Emergency appointments during working hours
Johnson and Whitehouse
80 Western Avenue
Cheshire CH1 5PP
Call or visit us during working hours and the team at Johnson and Whitehouse in Chester will do everything we can to see you as soon as possible.
Emergency treatment outside working hours
Call the NHS out of hours – their 111 service is staffed by experienced advisers and healthcare professionals who will be able to direct you towards the best course of action. This could be an emergency dentist, a late-night pharmacy, a walk-in centre or even A&E.
Non-emergency urgent appointments
Common urgent problems include toothache, lost fillings or crowns and denture problems. Please phone us on the day for availability and we will do our best to make sure you are seen as soon as possible.
Urgent appointments – non-registered patients
Our ability to offer emergency treatment for non-registered patients will depend on the level of demand from registered patients, who will always be given priority. We make no guarantee that a non-registered patient will be given an appointment. A private charge will apply for this service.
Keep your mouth clean by rinsing it with warm water. If it is swollen, place a cold compress on your cheek. Take paracetamol or ibuprofen for the pain. NEVER put aspirin or any other painkiller directly on the gum – this will actually cause burns. Then call the practice to book your emergency appointment.
Hold the tooth by the crown, not the root end, and try and rinse it clean, but don’t scrub it. Do not remove any attached fragments of tissue. If you can, try and put the tooth back in its place, ensuring it is facing the right way, and bite on a clean towel to hold it there. Doing this within five minutes means your tooth is 85% more likely to survive, compared to very few teeth that are stored dry and reimplanted after an hour. If you can’t put the tooth back in place, submerge it in a cup of milk. If you don’t have milk, salty water is also effective. You’ll be seen as soon as possible by the practiceteam.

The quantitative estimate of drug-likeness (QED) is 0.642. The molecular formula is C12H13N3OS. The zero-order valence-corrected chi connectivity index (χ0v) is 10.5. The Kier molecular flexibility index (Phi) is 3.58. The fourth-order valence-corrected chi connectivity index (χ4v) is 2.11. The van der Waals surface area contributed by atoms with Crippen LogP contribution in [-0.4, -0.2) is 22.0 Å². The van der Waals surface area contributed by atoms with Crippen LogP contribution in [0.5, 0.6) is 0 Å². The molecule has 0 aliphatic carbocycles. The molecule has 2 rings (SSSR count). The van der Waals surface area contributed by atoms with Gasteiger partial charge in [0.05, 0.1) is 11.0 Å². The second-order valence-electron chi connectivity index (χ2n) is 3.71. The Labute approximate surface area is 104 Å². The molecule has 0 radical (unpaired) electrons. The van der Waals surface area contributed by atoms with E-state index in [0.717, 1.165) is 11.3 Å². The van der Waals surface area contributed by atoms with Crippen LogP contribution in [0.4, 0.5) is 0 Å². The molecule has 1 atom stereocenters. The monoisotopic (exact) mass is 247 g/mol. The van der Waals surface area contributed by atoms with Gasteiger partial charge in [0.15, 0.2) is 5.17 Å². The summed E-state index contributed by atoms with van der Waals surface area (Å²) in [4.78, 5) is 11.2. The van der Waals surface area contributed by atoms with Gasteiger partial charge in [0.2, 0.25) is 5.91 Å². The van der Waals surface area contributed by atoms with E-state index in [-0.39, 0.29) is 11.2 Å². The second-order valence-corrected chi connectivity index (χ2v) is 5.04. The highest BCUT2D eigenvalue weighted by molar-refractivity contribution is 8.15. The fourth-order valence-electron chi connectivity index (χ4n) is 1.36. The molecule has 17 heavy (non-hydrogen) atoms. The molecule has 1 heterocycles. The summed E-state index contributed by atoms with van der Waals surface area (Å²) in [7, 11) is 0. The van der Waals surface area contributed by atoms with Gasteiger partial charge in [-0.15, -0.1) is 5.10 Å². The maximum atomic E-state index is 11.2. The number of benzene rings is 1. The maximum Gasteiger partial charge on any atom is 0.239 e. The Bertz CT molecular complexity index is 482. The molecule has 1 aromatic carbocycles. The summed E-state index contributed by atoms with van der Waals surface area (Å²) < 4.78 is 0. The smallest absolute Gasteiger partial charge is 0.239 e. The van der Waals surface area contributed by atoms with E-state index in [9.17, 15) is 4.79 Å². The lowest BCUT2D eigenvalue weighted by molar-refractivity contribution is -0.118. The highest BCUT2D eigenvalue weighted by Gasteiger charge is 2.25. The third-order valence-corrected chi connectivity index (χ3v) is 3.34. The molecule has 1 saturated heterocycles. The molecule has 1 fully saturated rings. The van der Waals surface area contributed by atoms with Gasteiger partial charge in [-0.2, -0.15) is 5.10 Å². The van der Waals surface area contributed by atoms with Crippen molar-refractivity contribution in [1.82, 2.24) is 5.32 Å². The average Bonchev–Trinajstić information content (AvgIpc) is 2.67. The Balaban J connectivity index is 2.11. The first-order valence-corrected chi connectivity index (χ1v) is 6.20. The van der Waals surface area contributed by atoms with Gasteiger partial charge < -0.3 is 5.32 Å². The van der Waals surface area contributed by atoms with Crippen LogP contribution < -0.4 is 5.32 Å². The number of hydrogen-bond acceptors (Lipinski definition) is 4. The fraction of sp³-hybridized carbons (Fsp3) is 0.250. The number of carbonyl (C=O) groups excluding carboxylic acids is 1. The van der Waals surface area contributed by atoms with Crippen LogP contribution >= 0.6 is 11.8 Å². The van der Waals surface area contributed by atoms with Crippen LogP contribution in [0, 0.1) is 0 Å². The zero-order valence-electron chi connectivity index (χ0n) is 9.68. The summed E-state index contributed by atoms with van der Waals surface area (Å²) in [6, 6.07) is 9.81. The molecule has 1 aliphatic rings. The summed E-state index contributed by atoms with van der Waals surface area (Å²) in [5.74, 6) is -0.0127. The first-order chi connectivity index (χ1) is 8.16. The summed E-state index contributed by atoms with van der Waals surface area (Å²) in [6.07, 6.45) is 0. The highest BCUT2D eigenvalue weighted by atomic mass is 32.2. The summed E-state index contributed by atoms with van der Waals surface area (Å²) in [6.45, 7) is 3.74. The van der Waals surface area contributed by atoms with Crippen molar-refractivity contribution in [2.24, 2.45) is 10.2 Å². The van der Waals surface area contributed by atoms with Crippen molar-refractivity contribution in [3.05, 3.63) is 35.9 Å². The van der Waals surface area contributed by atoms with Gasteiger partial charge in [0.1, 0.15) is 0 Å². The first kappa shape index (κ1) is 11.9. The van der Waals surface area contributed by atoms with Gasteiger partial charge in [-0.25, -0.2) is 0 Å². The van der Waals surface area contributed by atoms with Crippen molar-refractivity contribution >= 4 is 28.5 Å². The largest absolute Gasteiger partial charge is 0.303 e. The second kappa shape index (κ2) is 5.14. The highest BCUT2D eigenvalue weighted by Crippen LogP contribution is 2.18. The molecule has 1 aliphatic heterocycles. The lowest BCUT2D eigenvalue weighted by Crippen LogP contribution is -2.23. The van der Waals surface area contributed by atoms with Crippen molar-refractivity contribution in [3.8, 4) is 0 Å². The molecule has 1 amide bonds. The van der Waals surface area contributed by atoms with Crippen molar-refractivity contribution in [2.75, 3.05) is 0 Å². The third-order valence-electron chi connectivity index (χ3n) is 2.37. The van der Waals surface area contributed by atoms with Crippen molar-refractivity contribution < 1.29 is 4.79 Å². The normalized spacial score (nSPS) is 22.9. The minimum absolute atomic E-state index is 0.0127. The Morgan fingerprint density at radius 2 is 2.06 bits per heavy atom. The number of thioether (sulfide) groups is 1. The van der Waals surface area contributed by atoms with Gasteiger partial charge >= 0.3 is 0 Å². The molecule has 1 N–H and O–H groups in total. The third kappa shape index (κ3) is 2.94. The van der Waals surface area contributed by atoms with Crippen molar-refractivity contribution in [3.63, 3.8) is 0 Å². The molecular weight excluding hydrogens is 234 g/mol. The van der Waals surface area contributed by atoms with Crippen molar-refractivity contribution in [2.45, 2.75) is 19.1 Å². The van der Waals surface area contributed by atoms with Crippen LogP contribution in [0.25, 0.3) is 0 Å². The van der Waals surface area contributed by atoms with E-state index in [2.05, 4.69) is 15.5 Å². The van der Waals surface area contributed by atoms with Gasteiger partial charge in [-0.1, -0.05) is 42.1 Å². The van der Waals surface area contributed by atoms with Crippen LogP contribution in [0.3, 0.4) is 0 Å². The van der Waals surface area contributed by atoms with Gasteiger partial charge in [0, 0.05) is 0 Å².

Don’t attempt to put the tooth back in its socket, as this could risk damaging the permanent tooth underneath. Instead, try and stop the bleedingby applying gentle pressure with gauze or a muslin for around 10 minutes. Give your child paracetamol or ibuprofen for the pain, but never place aspirin or any other painkiller directly on the gums, as this can cause them to burn.
Ring the practice and we will see you as soon as possible to decide on the best course of emergency action.This could include filing the tooth down so that it is smooth, rebuilding it with a resin material, or removing it. We’ll advise you on your options for tooth restoration if required.
If you can’t remove the object yourself using dental floss, contact the practiceimmediately. Do not attempt to remove the object with anything sharp, like a pin, as you’ll risk hurting your gums or damaging the tooth enamel.
If a brace wire has come loose, try using the rubber end of a pencil to push it into a more comfortable position. If this isn’t possible, try covering the wire with dental wax, a small cotton ball or a piece of gauze until you can get to the practice. Never cut the wire, as you could end up swallowing or inhaling it.